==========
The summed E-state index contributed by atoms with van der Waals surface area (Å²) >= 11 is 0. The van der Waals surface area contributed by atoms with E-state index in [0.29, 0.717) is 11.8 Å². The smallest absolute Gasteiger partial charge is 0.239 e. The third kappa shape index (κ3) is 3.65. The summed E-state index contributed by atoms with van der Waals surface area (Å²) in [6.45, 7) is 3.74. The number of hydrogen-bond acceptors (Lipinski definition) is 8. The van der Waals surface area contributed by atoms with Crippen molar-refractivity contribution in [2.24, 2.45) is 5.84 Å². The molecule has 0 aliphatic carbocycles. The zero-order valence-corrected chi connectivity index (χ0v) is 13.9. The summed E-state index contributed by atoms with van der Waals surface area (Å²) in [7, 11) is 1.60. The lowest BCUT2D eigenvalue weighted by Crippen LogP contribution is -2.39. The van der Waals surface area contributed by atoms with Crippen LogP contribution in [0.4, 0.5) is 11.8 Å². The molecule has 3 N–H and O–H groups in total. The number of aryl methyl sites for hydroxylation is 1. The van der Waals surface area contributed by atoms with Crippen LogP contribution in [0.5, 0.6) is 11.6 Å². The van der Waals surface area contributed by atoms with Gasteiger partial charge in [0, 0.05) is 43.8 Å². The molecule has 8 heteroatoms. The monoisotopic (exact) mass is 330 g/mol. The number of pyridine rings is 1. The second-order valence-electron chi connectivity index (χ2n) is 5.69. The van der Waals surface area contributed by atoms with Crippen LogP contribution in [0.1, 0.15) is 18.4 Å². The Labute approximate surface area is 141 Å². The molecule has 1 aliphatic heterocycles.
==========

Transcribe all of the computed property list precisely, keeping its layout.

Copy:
The summed E-state index contributed by atoms with van der Waals surface area (Å²) >= 11 is 0. The van der Waals surface area contributed by atoms with E-state index in [0.29, 0.717) is 11.8 Å². The smallest absolute Gasteiger partial charge is 0.239 e. The third kappa shape index (κ3) is 3.65. The summed E-state index contributed by atoms with van der Waals surface area (Å²) in [6.45, 7) is 3.74. The number of hydrogen-bond acceptors (Lipinski definition) is 8. The van der Waals surface area contributed by atoms with Crippen molar-refractivity contribution in [2.24, 2.45) is 5.84 Å². The molecule has 0 aliphatic carbocycles. The zero-order valence-corrected chi connectivity index (χ0v) is 13.9. The summed E-state index contributed by atoms with van der Waals surface area (Å²) in [7, 11) is 1.60. The lowest BCUT2D eigenvalue weighted by Crippen LogP contribution is -2.39. The van der Waals surface area contributed by atoms with Crippen LogP contribution in [0.4, 0.5) is 11.8 Å². The molecule has 3 N–H and O–H groups in total. The number of aryl methyl sites for hydroxylation is 1. The van der Waals surface area contributed by atoms with Crippen LogP contribution in [0.5, 0.6) is 11.6 Å². The van der Waals surface area contributed by atoms with Gasteiger partial charge in [0, 0.05) is 43.8 Å². The molecule has 8 heteroatoms. The monoisotopic (exact) mass is 330 g/mol. The number of pyridine rings is 1. The second-order valence-electron chi connectivity index (χ2n) is 5.69. The van der Waals surface area contributed by atoms with Crippen LogP contribution in [0.1, 0.15) is 18.4 Å². The Labute approximate surface area is 141 Å². The molecule has 1 aliphatic heterocycles.